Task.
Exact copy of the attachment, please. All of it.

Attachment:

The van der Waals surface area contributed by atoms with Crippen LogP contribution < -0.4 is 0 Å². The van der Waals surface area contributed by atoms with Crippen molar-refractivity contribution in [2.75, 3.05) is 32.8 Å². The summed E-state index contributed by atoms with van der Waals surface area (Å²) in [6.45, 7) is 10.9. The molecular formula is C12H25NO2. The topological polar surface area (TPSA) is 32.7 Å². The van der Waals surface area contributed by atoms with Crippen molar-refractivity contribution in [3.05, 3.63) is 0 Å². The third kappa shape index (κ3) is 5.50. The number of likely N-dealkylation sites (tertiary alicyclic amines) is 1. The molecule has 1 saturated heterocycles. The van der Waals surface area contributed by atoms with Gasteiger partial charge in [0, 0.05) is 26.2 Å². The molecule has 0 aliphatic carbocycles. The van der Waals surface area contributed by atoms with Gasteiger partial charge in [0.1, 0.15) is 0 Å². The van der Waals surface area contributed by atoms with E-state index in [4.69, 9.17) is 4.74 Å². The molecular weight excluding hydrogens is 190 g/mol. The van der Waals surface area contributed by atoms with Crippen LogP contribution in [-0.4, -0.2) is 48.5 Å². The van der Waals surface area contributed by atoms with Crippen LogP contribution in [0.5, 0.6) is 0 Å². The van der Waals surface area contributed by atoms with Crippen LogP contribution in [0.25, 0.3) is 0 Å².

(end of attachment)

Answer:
The van der Waals surface area contributed by atoms with Crippen LogP contribution < -0.4 is 0 Å². The van der Waals surface area contributed by atoms with Crippen molar-refractivity contribution in [2.75, 3.05) is 32.8 Å². The summed E-state index contributed by atoms with van der Waals surface area (Å²) in [6.45, 7) is 10.9. The molecular formula is C12H25NO2. The topological polar surface area (TPSA) is 32.7 Å². The van der Waals surface area contributed by atoms with Crippen molar-refractivity contribution in [3.05, 3.63) is 0 Å². The third kappa shape index (κ3) is 5.50. The number of likely N-dealkylation sites (tertiary alicyclic amines) is 1. The molecule has 1 saturated heterocycles. The van der Waals surface area contributed by atoms with Gasteiger partial charge in [0, 0.05) is 26.2 Å². The molecule has 0 aliphatic carbocycles. The van der Waals surface area contributed by atoms with Gasteiger partial charge in [0.1, 0.15) is 0 Å². The van der Waals surface area contributed by atoms with E-state index in [4.69, 9.17) is 4.74 Å². The molecular weight excluding hydrogens is 190 g/mol. The van der Waals surface area contributed by atoms with Crippen LogP contribution in [-0.4, -0.2) is 48.5 Å². The van der Waals surface area contributed by atoms with Crippen LogP contribution in [0.5, 0.6) is 0 Å². The van der Waals surface area contributed by atoms with Crippen LogP contribution in [0.25, 0.3) is 0 Å².